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Oldham Chronicle
January 30, 2004

Oldham Primary Care Trust reports by Karen Doherty

A new service to help the thousands of Oldhamers addicted to tranquillisers is a step closer. Community health bosses have accepted a 48,000 tender to set up a benzodiazepine withdrawal service.

This will form part of a three-pronged approach to help people beat addiction to drugs, which are handed out on prescription.

An education programme for patients and GPs about recommended dosages, and how long people should take the drugs for, is underway. Pharmacists are also working with patients to look at different ways of reducing benzodiazepine use.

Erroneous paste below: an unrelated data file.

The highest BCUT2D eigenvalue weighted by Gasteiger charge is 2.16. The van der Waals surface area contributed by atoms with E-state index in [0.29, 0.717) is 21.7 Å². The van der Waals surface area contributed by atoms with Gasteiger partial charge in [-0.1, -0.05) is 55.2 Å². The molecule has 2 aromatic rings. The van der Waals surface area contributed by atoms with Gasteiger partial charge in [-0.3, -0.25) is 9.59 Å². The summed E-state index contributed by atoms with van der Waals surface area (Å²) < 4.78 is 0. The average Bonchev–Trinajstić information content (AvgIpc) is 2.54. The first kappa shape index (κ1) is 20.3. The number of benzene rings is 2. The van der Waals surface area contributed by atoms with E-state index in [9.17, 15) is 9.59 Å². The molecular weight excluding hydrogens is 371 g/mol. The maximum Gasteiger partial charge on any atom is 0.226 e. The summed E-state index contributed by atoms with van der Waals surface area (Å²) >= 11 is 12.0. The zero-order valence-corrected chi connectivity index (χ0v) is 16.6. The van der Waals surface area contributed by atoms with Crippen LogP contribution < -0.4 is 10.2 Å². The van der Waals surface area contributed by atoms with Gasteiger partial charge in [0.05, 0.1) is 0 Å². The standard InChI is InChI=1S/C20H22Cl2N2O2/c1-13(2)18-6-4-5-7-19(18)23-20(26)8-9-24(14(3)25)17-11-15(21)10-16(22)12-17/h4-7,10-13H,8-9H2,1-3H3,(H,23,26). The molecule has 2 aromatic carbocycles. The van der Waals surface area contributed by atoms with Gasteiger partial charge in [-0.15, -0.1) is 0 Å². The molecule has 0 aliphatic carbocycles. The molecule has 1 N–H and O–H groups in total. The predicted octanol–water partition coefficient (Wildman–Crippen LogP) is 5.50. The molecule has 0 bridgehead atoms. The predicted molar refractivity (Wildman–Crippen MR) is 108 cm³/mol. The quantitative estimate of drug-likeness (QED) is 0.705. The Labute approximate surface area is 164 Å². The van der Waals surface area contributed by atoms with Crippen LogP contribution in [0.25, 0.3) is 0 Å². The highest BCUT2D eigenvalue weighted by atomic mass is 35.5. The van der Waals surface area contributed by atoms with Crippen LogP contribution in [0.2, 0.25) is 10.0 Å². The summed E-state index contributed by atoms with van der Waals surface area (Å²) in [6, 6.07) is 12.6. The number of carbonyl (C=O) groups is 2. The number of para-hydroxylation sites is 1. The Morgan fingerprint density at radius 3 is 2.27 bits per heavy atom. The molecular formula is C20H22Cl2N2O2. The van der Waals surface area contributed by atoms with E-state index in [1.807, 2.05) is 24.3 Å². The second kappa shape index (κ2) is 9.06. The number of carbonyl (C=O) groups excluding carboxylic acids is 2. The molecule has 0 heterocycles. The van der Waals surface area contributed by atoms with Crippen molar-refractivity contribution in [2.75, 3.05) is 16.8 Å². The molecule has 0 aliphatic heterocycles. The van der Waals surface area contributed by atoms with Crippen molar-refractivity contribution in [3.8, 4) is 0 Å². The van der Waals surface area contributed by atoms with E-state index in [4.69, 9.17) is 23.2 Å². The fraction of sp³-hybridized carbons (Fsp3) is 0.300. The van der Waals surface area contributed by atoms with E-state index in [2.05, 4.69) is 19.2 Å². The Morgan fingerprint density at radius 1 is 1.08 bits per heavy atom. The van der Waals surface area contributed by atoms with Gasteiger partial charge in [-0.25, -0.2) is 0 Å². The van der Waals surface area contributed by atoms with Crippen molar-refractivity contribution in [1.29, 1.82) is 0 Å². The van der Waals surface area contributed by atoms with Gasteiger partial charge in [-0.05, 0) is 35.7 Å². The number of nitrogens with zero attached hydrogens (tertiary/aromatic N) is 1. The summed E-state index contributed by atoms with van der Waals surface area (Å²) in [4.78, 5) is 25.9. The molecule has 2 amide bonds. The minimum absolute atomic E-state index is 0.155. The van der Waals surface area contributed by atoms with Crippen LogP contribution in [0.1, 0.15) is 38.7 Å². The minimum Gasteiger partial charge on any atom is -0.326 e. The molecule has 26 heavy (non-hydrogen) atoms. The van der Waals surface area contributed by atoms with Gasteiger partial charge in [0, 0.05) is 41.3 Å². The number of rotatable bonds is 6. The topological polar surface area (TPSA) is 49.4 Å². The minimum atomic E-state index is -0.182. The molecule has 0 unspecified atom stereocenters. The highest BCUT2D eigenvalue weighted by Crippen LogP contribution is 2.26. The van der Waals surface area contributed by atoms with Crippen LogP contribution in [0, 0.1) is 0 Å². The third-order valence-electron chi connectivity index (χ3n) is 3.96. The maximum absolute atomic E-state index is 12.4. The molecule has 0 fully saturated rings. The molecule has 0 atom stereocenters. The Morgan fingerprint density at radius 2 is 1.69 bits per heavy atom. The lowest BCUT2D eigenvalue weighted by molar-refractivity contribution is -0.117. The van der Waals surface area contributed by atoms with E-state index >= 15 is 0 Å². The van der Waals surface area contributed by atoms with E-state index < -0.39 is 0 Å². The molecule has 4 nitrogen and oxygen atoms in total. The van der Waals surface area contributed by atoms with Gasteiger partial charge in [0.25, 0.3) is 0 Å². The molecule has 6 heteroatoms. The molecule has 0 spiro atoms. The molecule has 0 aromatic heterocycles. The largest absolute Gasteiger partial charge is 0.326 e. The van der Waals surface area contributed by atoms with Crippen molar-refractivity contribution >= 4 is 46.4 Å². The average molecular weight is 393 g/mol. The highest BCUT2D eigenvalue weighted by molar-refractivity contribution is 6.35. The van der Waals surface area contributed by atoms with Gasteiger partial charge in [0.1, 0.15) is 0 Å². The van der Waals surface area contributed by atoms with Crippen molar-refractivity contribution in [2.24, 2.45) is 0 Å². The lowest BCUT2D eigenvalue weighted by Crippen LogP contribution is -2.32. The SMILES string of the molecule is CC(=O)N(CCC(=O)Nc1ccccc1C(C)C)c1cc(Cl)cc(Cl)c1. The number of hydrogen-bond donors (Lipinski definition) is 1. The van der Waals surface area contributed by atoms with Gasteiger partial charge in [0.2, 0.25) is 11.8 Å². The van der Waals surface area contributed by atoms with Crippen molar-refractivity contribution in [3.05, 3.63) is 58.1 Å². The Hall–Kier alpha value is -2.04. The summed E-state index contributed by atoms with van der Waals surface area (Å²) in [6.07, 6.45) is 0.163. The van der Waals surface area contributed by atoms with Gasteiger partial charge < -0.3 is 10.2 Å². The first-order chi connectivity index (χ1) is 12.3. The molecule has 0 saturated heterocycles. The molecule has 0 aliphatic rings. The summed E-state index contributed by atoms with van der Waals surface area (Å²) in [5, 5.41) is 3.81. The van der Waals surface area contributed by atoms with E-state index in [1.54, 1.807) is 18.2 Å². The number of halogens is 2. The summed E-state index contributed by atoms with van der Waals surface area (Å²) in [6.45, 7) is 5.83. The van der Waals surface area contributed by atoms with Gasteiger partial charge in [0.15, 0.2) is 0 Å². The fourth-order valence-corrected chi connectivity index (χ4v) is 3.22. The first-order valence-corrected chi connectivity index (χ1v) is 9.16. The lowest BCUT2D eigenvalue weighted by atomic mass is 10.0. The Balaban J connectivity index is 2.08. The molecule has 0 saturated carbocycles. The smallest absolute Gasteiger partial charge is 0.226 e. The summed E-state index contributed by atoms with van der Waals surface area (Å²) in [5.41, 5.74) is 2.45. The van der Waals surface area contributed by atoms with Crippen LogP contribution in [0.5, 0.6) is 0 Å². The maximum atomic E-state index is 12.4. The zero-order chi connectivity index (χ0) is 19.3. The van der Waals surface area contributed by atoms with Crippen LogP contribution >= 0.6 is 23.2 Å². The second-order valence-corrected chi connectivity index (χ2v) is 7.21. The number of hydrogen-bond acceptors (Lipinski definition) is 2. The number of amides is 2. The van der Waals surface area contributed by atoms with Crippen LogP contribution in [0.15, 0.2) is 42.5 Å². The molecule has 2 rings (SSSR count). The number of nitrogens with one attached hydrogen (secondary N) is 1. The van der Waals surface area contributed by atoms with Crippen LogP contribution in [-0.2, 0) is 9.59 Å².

Benzodiazepines were once regularly prescribed by GPs for patients suffering from anxiety or insomnia, but the rules have now changed to encourage short-term use only.

More than 5,000 people in Oldham are legally addicted to the drugs - which led former benzodiazepine user Barry Haslam, who lives in Saddleworth, to wage a war against their prescription.

Current medical thinking says the drugs are helpful if taken for up to four weeks for severe symptoms, but can become addictive if taken for longer. A report to yesterday's meeting of Oldham Primary Care Trust says they should not be used to treat mild anxiety.

Benzodiazepines tend to lose their sedative effect with long-term use which, says the report, which may lead to people increasing their dose and becoming addicted. The risk of dependence starts after about eight weeks, although some people can become addicted much earlier.

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